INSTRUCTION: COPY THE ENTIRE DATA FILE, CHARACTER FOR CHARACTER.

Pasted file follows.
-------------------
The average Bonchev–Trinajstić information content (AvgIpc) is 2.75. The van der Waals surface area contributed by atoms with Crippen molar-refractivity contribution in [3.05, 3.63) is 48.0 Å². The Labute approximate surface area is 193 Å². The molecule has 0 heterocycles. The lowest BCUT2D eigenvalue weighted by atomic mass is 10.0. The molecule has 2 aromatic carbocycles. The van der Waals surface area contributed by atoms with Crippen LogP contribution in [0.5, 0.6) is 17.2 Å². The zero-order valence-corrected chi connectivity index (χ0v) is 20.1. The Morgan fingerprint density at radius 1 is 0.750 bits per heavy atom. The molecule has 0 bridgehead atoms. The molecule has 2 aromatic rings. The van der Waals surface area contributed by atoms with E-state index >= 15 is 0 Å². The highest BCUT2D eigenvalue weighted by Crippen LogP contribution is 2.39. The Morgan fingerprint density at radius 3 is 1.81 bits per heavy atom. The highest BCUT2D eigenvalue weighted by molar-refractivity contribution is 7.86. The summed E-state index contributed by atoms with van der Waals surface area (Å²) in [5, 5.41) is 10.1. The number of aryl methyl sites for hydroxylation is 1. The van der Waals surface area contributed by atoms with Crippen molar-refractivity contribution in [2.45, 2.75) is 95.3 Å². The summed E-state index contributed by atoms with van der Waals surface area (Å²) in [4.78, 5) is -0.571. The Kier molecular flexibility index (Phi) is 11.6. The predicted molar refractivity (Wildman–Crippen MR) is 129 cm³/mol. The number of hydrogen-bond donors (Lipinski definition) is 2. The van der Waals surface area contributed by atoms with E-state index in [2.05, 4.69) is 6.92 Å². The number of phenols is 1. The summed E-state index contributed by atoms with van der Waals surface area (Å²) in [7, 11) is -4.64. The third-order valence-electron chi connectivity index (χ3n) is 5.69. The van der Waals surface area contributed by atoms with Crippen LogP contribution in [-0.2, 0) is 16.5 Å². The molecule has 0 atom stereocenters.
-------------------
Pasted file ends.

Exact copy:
The average Bonchev–Trinajstić information content (AvgIpc) is 2.75. The van der Waals surface area contributed by atoms with Crippen molar-refractivity contribution in [3.05, 3.63) is 48.0 Å². The Labute approximate surface area is 193 Å². The molecule has 0 heterocycles. The lowest BCUT2D eigenvalue weighted by atomic mass is 10.0. The molecule has 2 aromatic carbocycles. The van der Waals surface area contributed by atoms with Crippen LogP contribution in [0.5, 0.6) is 17.2 Å². The zero-order valence-corrected chi connectivity index (χ0v) is 20.1. The Morgan fingerprint density at radius 1 is 0.750 bits per heavy atom. The molecule has 0 bridgehead atoms. The molecule has 2 aromatic rings. The van der Waals surface area contributed by atoms with E-state index >= 15 is 0 Å². The highest BCUT2D eigenvalue weighted by Crippen LogP contribution is 2.39. The Morgan fingerprint density at radius 3 is 1.81 bits per heavy atom. The highest BCUT2D eigenvalue weighted by molar-refractivity contribution is 7.86. The summed E-state index contributed by atoms with van der Waals surface area (Å²) in [5, 5.41) is 10.1. The number of aryl methyl sites for hydroxylation is 1. The van der Waals surface area contributed by atoms with Crippen molar-refractivity contribution in [2.45, 2.75) is 95.3 Å². The summed E-state index contributed by atoms with van der Waals surface area (Å²) in [4.78, 5) is -0.571. The Kier molecular flexibility index (Phi) is 11.6. The predicted molar refractivity (Wildman–Crippen MR) is 129 cm³/mol. The number of hydrogen-bond donors (Lipinski definition) is 2. The van der Waals surface area contributed by atoms with E-state index in [2.05, 4.69) is 6.92 Å². The number of phenols is 1. The summed E-state index contributed by atoms with van der Waals surface area (Å²) in [7, 11) is -4.64. The third-order valence-electron chi connectivity index (χ3n) is 5.69. The van der Waals surface area contributed by atoms with Crippen LogP contribution in [-0.2, 0) is 16.5 Å². The molecule has 0 atom stereocenters.